Which Joe gave his name to ‘sloppy joes’? We look at five interesting sandwiches and their lexical origins.
The annual records of the British Exchequer from the 12th to the 19th century.
- ‘The pipe rolls on which the exchequer entered details of royal revenue and expenditure reveal the pursuit of royal rights being pushed to the limit.’
- ‘The first surviving pipe roll for the financial year 1129-30 shows how the sheriffs and other royal officials were summoned to account at the Exchequer twice a year, at Easter and Michaelmas.’
- ‘An exchequer record, a pipe roll, tells almost nothing about those sums which were paid into and out of the chamber.’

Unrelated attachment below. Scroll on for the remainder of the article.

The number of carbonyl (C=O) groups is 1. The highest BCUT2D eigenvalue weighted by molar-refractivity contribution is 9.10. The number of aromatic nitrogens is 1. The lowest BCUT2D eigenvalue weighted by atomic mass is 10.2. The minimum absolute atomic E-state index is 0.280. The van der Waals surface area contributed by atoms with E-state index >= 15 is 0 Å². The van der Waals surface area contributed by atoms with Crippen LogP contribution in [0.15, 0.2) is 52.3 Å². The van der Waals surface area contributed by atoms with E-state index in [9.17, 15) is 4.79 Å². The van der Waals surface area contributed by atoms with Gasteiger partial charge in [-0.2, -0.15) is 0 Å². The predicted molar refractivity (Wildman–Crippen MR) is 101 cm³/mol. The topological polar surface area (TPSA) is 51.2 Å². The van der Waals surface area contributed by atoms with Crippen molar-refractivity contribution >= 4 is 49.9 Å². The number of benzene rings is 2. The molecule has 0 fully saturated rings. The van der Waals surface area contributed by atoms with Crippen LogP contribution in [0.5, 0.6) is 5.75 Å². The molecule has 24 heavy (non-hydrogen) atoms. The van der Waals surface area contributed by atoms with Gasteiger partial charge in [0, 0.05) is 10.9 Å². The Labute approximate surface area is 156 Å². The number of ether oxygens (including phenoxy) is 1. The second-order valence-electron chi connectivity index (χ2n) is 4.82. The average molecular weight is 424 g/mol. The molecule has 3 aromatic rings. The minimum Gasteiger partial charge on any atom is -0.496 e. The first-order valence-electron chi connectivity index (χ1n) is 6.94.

- ‘Its name appears on a pipe roll, a medieval document that records accounts paid to the Government, dating from 1194.’
Probably so named because subsidiary documents were rolled in pipe form.
We take a look at several popular, though confusing, punctuation marks.
From Afghanistan to Zimbabwe, discover surprising and intriguing language facts from around the globe.
The definitions of ‘buddy’ and ‘bro’ in the OED have recently been revised. We explore their history and increase in popularity.